Prior to this game, Carson Wentz, who received a Sixers jersey of his own, and Alshon Jeffrey, were active on social media supporting Embiid and Ben Simmon’s cases to make the All-Star Game. But the close ties go back even before that, as Embiid has been a regular attendee at Eagles games and Sixers head coach Brett Brown, who was a guest at training camp, is a very vocal supporter of the team and the job his counterpart, Doug Pederson, has done all season long.

When it came time for the Super Bowl, Embiid was there, alongside teammate Justin Anderson. Rhys Hoskins, who garnered stardom in his own right during his rookie season last year for the Phillies, was there too, and admitted to feeling inspired afterwards.

“I really have fallen in love with the way the city of Philadelphia rallies behind its sports teams and the passion they show for them. I’m lucky enough to be part of the Phillies and get that feeling, but just to see the group of fans that were there at the game, the passion that they have throughout the whole game, that’s really easy to be a fan of…Not that I wasn’t hungry before, but if that doesn’t fire you up and motivate you to be on the other side — not as a fan, but as an athlete — I don’t know what does. I had people come up to me [in Minneapolis] and say, ‘We’ve been waiting for this our whole lives.’ Just the raw emotion and passion. It makes you hungry to have that as a player, and to be part of a city like that is special.”

Just like Embiid, Hoskins has embraced a true love of the city and its sports fans, something that will bode well for him as he continues his career. But he isn’t the only Phillie to have love for what the Eagles and what they were able to do for Philadelphia, as both Ryan Howard and Cole Hamels, neither of whom play for the team anymore, were spotted enjoying themselves while watching the Eagles Super Bowl parade, Chase Utley sent a good luck video alongside the cast of It’s Always Sunny in Philadelphia, and the Phillies made videos where former and current players showed their support for the city’s football team.

Brown said it best right after the Super Bowl victory when he spoke to Crossing Broad

“We want to play in the playoffs. We have five games (in a row) at home. To be able to look across the street and see what the Eagles did and how they did it, it’s an amazing story. They lost Carson (Wentz), they found a way as a staff and organization to just move on and get it done…When you feel the city and watch that team, when you live in this city, you recognize the stories of perseverance and you recognize that here we are too, right across the street. We want to share some of that. The snapshot that we all feel with the emotions of this city after it happened, you feel it, you hear it in the streets and it’s just a hell of a story that we take great pride in sharing a tiny portion of their excitement.”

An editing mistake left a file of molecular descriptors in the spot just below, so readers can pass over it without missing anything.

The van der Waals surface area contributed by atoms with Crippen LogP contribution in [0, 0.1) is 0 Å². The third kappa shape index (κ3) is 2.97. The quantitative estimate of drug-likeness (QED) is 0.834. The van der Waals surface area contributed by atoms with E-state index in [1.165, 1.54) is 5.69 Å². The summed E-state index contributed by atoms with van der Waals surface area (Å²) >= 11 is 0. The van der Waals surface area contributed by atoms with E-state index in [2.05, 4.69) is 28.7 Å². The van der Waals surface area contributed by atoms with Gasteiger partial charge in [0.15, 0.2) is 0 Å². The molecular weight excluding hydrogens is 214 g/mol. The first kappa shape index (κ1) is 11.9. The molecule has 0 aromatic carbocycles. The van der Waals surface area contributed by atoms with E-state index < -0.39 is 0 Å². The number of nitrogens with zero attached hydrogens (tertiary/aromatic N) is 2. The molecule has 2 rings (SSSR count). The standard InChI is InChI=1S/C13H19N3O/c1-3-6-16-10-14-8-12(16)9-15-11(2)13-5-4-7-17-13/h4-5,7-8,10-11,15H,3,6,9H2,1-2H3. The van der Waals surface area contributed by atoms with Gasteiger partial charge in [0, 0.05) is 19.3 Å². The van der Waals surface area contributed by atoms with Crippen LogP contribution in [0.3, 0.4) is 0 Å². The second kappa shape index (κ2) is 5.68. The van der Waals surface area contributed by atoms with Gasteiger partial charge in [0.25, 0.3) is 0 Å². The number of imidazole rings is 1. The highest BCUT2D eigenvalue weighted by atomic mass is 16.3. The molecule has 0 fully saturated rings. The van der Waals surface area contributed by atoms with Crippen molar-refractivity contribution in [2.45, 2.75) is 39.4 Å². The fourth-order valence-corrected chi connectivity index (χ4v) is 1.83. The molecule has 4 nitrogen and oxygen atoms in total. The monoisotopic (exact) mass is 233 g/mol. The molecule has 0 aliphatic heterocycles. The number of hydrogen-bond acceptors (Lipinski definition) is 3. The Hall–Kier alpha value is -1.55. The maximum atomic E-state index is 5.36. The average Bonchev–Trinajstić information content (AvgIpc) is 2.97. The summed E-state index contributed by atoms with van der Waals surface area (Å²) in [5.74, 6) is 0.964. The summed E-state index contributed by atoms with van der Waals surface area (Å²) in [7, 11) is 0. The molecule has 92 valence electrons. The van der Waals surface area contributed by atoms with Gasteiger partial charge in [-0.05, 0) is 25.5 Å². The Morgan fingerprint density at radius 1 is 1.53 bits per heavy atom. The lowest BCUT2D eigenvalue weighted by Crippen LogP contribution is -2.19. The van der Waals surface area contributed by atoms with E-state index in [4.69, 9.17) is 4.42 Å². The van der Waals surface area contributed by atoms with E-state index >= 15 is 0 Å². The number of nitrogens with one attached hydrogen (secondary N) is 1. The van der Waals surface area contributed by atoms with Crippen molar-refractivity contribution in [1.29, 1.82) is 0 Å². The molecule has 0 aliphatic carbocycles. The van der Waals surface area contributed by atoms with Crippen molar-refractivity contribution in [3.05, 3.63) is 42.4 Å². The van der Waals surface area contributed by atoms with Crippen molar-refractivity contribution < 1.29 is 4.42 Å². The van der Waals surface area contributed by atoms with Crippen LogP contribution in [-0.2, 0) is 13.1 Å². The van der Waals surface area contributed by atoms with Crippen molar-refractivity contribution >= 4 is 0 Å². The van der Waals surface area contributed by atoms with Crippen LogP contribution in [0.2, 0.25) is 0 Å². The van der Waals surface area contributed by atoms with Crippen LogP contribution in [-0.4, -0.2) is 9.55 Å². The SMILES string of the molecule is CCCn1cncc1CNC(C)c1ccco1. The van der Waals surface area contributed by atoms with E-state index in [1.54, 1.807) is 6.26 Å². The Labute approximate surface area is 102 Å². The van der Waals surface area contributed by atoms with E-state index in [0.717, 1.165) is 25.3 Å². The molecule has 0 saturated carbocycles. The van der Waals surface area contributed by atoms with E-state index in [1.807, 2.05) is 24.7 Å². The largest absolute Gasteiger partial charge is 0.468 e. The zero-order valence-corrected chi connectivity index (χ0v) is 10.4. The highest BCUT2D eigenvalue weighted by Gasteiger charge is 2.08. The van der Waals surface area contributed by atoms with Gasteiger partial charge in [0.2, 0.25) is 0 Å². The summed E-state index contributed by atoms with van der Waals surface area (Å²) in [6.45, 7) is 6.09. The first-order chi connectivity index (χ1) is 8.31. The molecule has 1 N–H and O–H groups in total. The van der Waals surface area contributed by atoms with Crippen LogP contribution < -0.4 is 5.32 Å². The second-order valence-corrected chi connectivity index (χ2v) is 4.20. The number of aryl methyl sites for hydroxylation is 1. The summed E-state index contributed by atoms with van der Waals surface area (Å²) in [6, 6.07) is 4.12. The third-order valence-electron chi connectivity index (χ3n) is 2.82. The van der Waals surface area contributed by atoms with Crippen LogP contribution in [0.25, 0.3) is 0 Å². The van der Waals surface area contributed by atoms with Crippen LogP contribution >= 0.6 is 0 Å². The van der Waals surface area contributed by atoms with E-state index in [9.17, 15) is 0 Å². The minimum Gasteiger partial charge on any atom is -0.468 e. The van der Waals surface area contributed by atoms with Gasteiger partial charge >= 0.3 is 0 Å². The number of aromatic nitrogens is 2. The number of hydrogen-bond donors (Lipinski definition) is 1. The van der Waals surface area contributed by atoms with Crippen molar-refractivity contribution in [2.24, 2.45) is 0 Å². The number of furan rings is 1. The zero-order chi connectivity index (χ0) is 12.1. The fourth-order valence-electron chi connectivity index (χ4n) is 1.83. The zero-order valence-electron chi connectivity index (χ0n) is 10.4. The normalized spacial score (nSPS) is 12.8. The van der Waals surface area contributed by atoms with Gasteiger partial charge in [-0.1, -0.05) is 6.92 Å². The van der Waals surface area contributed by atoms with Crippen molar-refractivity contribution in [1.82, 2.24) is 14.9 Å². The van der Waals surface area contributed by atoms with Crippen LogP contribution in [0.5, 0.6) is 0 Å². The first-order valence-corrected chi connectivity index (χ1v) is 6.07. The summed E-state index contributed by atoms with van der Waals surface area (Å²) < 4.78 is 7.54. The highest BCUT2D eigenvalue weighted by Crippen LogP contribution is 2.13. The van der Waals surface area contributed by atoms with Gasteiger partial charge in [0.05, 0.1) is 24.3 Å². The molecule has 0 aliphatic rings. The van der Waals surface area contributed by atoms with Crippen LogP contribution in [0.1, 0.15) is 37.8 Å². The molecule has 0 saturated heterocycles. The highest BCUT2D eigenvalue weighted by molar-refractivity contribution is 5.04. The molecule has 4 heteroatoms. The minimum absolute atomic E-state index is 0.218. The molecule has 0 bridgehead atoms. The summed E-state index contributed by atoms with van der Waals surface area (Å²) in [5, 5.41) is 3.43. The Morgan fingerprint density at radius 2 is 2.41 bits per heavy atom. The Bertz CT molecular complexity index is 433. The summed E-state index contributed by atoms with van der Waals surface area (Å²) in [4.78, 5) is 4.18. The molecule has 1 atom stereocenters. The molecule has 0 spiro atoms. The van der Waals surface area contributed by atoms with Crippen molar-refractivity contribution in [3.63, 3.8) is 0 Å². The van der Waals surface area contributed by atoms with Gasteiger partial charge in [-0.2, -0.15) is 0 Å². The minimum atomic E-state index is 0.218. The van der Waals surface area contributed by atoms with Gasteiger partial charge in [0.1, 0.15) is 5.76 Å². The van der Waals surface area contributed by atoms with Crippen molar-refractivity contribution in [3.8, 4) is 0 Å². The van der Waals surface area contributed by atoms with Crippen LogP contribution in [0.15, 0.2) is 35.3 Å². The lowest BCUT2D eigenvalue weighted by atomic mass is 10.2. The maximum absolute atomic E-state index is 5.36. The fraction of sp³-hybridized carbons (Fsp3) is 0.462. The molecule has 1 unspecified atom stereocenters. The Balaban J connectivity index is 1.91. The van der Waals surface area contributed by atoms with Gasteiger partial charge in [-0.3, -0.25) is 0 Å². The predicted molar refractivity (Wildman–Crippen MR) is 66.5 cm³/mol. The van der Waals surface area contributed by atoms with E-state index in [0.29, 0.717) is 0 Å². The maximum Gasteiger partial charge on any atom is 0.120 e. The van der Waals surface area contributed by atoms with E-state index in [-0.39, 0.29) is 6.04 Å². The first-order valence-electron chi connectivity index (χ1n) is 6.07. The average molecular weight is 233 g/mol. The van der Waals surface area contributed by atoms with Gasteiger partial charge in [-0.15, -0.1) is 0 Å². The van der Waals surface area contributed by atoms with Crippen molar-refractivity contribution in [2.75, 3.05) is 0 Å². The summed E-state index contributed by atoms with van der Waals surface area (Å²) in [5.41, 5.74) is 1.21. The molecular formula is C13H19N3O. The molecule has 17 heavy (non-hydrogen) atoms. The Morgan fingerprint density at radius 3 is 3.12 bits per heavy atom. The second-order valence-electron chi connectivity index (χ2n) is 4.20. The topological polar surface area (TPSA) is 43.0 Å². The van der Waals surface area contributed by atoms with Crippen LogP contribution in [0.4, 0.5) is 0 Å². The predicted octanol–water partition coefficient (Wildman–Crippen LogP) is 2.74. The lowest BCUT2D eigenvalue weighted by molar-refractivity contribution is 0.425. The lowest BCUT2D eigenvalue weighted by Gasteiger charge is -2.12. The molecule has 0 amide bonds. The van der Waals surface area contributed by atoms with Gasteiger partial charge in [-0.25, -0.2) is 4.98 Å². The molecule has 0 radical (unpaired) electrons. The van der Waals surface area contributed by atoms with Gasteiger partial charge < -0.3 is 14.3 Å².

More Eagles: The Day Jason Kelce Became Immortal In Philly

It is no surprise that the energy the Eagles have brought to the city has resonated with the other three major pro sports teams and motivated them in their own quests for championships. Both the Sixers and Flyers are experiencing it now and with baseball season right around the corner, the Phillies will hope to find their winning ways as well. And if winning really is contagious, well, let’s just say it’s winning season and everyone in Philadelphia is ready to catch the bug!

About Marilee Gallagher 55 Articles
Having grown up just outside of the city, Marilee Gallagher, a graduate of Chestnut Hill College and aspiring sportscaster, was always a Philadelphia 4-for-4 fan, even if she didn't know it at the time. By the time she started high school, a love of the local sports scene had developed. This combined with a passion for writing led Marilee to work for the Turner Broadcasting owned Bleacher Report as well as for RantSports as a featured columnist for the Phillies. Marilee is excited to have joined the 'Cave' and to begin covering her second favorite local team, the Eagles, for the first time as well as continuing to cover the Phillies minor league pipeline.